English is not my mother's tongue, this page may contain incorrect words or sentences.
urriellu.net => Projects => Electronics => pic³prog
pic³proc is a microcontroller programmer. It supports all the MCUs from Microchip (8 and 16 bit PICs and dsPICs). Most of the 8-bit PICs can be programmed using the built-in sockets of the programmer, and all of them can be programmed without being removed from the board of the circuit they are being used on, using ICSP (if the circuit is ICSP-ready). The list of MCUs that can be programmed using pic³prog depends on the programming software being used.
Most of MCU programmers has serial ports, but it is obsolete, nowadays a lot of computers doesn't include it, and not all manufactures employ the same wiring. The best choice is USB but the programmer would require a microcontroller on it, but obviously you can't program a MCU without a programmer. So after all the best choice was the parallel port.
This programmer is based on EPIC, a propietary programmer from Melabs. The original EPIC is expensive and incomplete: you need to buy some sockets, adapters or cables separately. pic³prog includes all of them and it is free.
J1 is a female DB25, so you need a male-male cable for the programmer-PC connection. This cable is a bit difficult to find but you could use a male DB25 instead of the female one.
The circuit requires an external power supply of 5V for the logic and 13.5V (you can use 12V) for turning the microcontroller into programming-mode.
It includes two LEDs: one of them shows when the circuit is power-on and the other one shows when the MCU is being programmed.
Using the built-in sockets almost all 8-bit PICs within a PDIP package can be programmed. It doesn't include a ZIF socket because it is much more expensive and less useful than ICSP.
On Windows melabs Programmer and WinPicProg can be used as programming software.
On Linux you can use PiKdev, Piklab, Odyssey...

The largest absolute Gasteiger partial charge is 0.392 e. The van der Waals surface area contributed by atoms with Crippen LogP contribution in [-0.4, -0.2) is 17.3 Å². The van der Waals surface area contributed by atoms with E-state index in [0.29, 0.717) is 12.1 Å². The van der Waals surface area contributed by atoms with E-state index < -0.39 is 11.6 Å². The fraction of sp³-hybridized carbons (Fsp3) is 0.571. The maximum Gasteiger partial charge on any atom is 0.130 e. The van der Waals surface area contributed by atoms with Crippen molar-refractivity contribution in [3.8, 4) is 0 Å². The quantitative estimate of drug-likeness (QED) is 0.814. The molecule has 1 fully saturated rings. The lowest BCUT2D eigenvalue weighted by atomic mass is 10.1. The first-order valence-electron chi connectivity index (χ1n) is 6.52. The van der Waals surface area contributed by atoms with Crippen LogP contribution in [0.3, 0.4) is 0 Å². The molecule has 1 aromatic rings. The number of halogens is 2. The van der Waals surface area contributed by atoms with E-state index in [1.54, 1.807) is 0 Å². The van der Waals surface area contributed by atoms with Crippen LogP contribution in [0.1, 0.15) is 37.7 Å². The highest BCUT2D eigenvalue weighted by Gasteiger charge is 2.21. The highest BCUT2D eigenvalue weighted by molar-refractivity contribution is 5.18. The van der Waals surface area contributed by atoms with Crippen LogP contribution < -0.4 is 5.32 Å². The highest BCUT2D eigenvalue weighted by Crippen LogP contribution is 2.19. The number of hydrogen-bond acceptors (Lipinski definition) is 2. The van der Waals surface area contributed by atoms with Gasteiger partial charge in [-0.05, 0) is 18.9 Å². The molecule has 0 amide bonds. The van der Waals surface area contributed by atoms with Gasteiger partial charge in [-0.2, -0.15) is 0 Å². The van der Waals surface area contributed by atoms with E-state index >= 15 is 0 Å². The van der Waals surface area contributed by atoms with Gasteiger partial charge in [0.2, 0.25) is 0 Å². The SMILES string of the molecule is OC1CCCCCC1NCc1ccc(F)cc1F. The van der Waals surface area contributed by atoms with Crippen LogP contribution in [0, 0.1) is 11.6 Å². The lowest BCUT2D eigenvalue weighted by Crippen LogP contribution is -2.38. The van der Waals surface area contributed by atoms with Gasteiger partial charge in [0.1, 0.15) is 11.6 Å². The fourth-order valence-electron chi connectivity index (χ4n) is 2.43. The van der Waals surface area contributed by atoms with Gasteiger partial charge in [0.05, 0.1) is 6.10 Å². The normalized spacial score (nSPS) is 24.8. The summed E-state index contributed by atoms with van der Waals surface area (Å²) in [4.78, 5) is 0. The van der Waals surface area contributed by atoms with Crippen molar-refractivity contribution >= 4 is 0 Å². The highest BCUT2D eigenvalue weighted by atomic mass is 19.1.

and any other programming software that supports the original EPIC or allows you to select the pin distribution of the parallel port, in that case you need to configure them as:
- Pin 2 (D0) - Data output
- Pin 3 (D1) - Clock
- Pin 4 (D2) [inverted] - Vdd
- Pin 5 (D3) [inverted] - Vpp
- Pin 6 (D4) - Vpp/2
- Pin 10 (ACK) - Data input
Warning: Jumper P3 must be connected (shorted) while using any programming software, but disconnected while using PiKdev.
Building it on a stripboard
The pins of the female DB25 didn't fit the grid of the stripboard so I needed to modify it.
For saving space on the stripboard just the 40-pin socket was placed on it, and adaptors were built so the rest of PICs could be plugged in.
The plastic part of the pins must be displaced a bit to the center so you can solder it on the tracks-side of the board.
The black wire is the ground, the red one in the middle brings 5V and the orange on the side has 12-13.5V.
Ground an power planes should have been added, but they are not strongly necessary.
Letters are mirrored because you are seeing the upper view and they are placed on the lower side of the board.
"L³S" and "0x4CB353.net" are written on the board because that was the place where all my projects were going to be published before urriellu.net was born.
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